With winter on the way, now is a good time to plan your winter hoof care regime for your horses and ponies.
With so many competitions and things to take part in (winter dressage series, eventing, lessons and pleasure rides for example) a large number of people continue riding throughout the winter season.
Regardless of the amount of work that your horse will do over the winter, horses feet still grow and need regular care. Just because the hooves may not be visible in the muddy paddock and you can’t see how long they have become, doesn’t mean they have stopped growing!
Even if your horse is taking a break over winter, maintaining hoof balance and suitable angles over the period of rest will ensure the hooves are in a healthy and strong condition when you decide to bring the horse back into work at a later stage.
Over the winter months, farriers often see an increase in incidences of certain hoof conditions including thrush. Some of these problems are preventable with careful management and a suitable hoof care regime.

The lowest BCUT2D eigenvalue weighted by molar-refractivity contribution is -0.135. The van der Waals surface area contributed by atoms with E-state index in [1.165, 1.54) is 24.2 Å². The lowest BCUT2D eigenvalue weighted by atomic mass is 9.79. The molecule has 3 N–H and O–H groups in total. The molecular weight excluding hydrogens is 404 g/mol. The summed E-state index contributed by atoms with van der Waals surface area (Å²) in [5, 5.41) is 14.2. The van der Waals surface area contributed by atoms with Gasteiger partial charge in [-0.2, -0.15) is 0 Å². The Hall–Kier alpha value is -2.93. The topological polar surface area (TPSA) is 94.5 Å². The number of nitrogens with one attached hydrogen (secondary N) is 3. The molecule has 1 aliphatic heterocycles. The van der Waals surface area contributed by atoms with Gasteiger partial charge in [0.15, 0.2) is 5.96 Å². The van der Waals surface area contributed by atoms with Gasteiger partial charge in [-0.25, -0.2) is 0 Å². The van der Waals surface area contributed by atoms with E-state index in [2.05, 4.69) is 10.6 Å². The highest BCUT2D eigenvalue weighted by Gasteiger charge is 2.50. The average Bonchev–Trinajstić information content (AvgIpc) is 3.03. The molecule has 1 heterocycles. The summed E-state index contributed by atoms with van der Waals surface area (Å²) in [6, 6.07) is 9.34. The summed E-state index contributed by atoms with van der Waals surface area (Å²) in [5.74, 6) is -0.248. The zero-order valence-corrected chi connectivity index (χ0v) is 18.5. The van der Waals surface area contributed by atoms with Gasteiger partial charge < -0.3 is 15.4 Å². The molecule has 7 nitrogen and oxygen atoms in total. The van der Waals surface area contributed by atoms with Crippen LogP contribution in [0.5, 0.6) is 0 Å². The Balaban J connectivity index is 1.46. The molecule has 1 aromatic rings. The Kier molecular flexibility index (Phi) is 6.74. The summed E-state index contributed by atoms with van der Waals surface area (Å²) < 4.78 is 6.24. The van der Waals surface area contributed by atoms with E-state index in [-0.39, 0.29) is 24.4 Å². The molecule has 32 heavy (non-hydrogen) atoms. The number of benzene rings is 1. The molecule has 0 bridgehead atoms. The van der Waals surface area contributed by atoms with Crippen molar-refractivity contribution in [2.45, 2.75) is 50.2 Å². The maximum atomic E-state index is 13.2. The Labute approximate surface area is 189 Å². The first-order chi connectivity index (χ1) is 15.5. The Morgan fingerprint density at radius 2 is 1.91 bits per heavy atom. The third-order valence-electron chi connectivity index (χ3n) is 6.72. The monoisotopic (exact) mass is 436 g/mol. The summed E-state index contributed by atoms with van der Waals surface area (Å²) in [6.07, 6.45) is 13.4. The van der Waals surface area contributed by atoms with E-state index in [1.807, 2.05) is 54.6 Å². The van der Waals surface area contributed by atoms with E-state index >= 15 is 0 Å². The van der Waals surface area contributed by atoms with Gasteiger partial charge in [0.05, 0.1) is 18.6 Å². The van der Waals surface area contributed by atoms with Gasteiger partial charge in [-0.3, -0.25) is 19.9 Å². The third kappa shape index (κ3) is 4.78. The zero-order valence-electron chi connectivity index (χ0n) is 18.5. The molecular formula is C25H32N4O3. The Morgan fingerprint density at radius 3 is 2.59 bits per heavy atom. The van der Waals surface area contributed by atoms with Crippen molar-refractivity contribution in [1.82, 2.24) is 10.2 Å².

Thrush traditionally affects the frog area on the underside of the foot. It can be identified by the deterioration and necrotic appearance of the frog which is often smelly and black in colour. Depending on severity of the condition, the horse may be sensitive or sore and particular care should be taken when picking out and cleaning the hoof. It’s very easy to jab the frog with a hoof pick and this may be uncomfortable for the horse. In some cases, a horse with thrush may be unsound.
As usually is the case, prevention of a condition in the first place is often better than cure.
The following points are common causes of thrush. Understanding these may help you prevent thrush in your own horse:
- Irregular (not often enough) hoof trimming
- Prolonged exposure to wet and muddy conditions
- Poor stable management (wet bedding for example when horses are stabled or in stalls)
- Unsuitable hoof balance: it’s important the frog makes contact with the ground when fully loaded for it to remain healthy and functional. The height of the heels will play an important role in whether the frog makes contact with the ground
- An excessively overgrown frog. Thrush thrives in a dark, warm and moist environment. An overgrown frog with folded over flaps can create the perfect conditions for thrush
Your farrier and vet should play an important role together in treating thrush and this may involve keeping the area clean and dry, the use of a suitable topical treatment and perhaps ensuring the frog makes regular contact with the ground by suitably dressing the heels and keeping the frog functional and in use. Your farrier may like to trim the frog back to healthy frog and remove excess growth. This will play an important part in the treatment of the condition.
Twice weekly applications of Kevin Bacon’s Hoof Solution can help to prevent and treat thrush in the horse’s hoof